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The Ravens' 2016 season ended for all intents and purposes Sunday with a 31-27 loss to the Pittsburgh Steelers, but the year has gone as expected.

After finishing 5-11 last season and missing the playoffs for the second time in three years, the Ravens improved enough to challenge for a playoff position this season, but not enough to be serious contenders.

They just don't have enough playmakers at the skill positions or in the defensive secondary to challenge for a Super Bowl title.

It showed against Oakland, Dallas and New England, and it was never more glaring than Sunday against Pittsburgh. Throughout the game, and especially in crunch time, the Steelers relied on quarterback Ben Roethlisberger, running back Le'Veon Bell and receiver Antonio Brown.

The Ravens can hang with a lot of NFL teams sheer hustle and heart, but those will only take a team so far. In the final four minutes of games, superstars have to make plays, and the Ravens are lacking.

The Ravens had a 20-10 lead after a field goal with 14:18 left, but then Pittsburgh went to a no-huddle offense, Roethlisberger, Bell and Brown took over the game.

The Steelers had three drives in the fourth quarter, all resulting in touchdowns. The drives went 75, 90 and 75 yards, and combined they lasted less than seven minutes. Bell had a 7-yard catch to finish one drive and a 7-yard run to finish another. Brown made a great catch for the winning touchdown with nine seconds left.

"They made big plays and got the ball in the end zone," Ravens coach John Harbaugh said. "Obviously that was the difference in the game. We are very close to being a very good football team. We can be a great football team, but we're not there yet."

The Ravens' need for playmakers has to be the focus during the offseason. Quarterback Joe Flacco is a notch below Roethlisberger, and he doesn't have a Bell or a Brown.

He has receiver Steve Smith Sr., who is 37 and might retire after one more game. He has receivers Breshad Perriman and Darren Waller, both of whom dropped passes in the fourth quarter. Perriman appears to be afraid of getting hit and Waller just lacks focus.

The Ravens have two tough running backs in Kenneth Dixon and Terrance West, but they aren't in close to the same class as Bell, who had 122 yards on 20 carries.

Dixon and West combined for 84 yards on 22 carries. They run hard, but they don't have breakaway ability. All good teams have great players. Dallas has running back Ezekiel Elliott and receiver Dez Bryant. Oakland had quarterback Derek Carr and receivers Michael Crabtree and Amari Cooper.

The only team in a similar situation as the Ravens is the Patriots, and they have quarterback Tom Brady, who turns no-name targets into productive players. Flacco is no Brady.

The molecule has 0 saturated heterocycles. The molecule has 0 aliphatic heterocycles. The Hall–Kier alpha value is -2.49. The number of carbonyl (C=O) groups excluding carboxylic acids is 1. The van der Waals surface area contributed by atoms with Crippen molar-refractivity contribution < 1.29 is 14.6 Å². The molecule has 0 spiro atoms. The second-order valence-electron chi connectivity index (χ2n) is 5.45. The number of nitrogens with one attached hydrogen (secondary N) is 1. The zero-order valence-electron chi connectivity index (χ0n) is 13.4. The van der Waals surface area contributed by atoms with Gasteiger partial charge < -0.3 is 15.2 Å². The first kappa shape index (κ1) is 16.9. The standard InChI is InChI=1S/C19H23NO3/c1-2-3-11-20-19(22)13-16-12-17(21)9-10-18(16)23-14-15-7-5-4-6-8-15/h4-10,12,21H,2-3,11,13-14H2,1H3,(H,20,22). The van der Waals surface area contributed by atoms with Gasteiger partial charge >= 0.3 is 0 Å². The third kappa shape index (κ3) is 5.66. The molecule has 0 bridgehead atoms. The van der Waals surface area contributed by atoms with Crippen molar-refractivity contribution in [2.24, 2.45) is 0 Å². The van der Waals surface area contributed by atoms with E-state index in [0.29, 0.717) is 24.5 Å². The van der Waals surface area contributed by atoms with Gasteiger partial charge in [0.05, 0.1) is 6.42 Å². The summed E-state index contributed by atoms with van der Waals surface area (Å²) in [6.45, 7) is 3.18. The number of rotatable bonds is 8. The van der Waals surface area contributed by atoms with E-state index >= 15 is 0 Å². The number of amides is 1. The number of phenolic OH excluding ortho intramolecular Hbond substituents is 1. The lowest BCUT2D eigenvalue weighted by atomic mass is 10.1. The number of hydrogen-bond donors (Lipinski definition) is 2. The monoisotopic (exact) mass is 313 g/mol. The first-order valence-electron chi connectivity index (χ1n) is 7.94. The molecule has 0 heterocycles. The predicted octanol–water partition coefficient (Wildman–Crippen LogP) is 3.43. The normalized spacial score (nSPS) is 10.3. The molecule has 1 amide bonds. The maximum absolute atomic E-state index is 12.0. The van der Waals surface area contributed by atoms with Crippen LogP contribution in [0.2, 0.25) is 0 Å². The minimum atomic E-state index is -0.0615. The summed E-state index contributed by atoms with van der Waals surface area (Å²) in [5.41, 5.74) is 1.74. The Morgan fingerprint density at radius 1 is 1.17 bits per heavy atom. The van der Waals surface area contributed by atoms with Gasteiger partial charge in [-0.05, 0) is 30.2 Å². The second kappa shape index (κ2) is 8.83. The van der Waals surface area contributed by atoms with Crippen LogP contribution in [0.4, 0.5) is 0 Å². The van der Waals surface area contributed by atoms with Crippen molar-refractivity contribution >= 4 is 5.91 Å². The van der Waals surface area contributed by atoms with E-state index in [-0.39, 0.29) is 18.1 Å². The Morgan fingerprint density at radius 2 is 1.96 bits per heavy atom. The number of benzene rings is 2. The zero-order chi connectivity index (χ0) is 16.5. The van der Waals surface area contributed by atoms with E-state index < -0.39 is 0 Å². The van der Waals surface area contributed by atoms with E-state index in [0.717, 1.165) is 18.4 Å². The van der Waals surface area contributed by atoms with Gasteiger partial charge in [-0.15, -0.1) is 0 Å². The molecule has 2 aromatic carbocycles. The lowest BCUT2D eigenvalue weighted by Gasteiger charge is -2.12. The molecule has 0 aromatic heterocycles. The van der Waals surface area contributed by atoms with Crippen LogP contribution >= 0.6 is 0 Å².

"They are great players in the NFL," Ravens inside linebacker C. J. Mosley said of the Steelers. "It is what it is."

The age of some of the Ravens veterans started to show in this game. The Ravens entered the game with the No. 2-ranked defense, but that was misleading because they have played one of the weakest schedules in the league.

They haven't played good run defense in the past three weeks against New England, Philadelphia and Pittsburgh. Their two top pass rushers, Terrell Suggs, 34, and Elvis Dumervil, 32, have disappeared in big games the past two seasons while battling injuries.

The Ravens don't have a cornerback who can match up with Brown. With or without the often-injured Jimmy Smith, there isn't a shutdown cornerback on the roster.

Over the next few days we'll see or hear the complaints about the Ravens, and there will be demands to fire Harbaugh and general manager Ozzie Newsome. That's just silly. In the league's current state, the Ravens aren't that far away from being serious contenders.

Their effort Sunday was outstanding. They played hard in a great football game. If they had won, it would have breathed some life into a team that was on the verge of falling apart last week. But this team has now been out of the playoffs three of the past four years. They can't keep making the same mistakes and now they know they need to get younger and faster.

Even more importantly, they need playmakers at the skill positions, not experiments like Perriman and Waller. Those guys can't deliver in crunch time.

"We just went into attack mode," Roethlisberger said about the no-huddle offense in the fourth quarter. "We were throwing it up and just making things happen. You know, guys made plays and I just threw it to the right guys."

The Ravens don't have a lot of those types of guys on either side of the ball.

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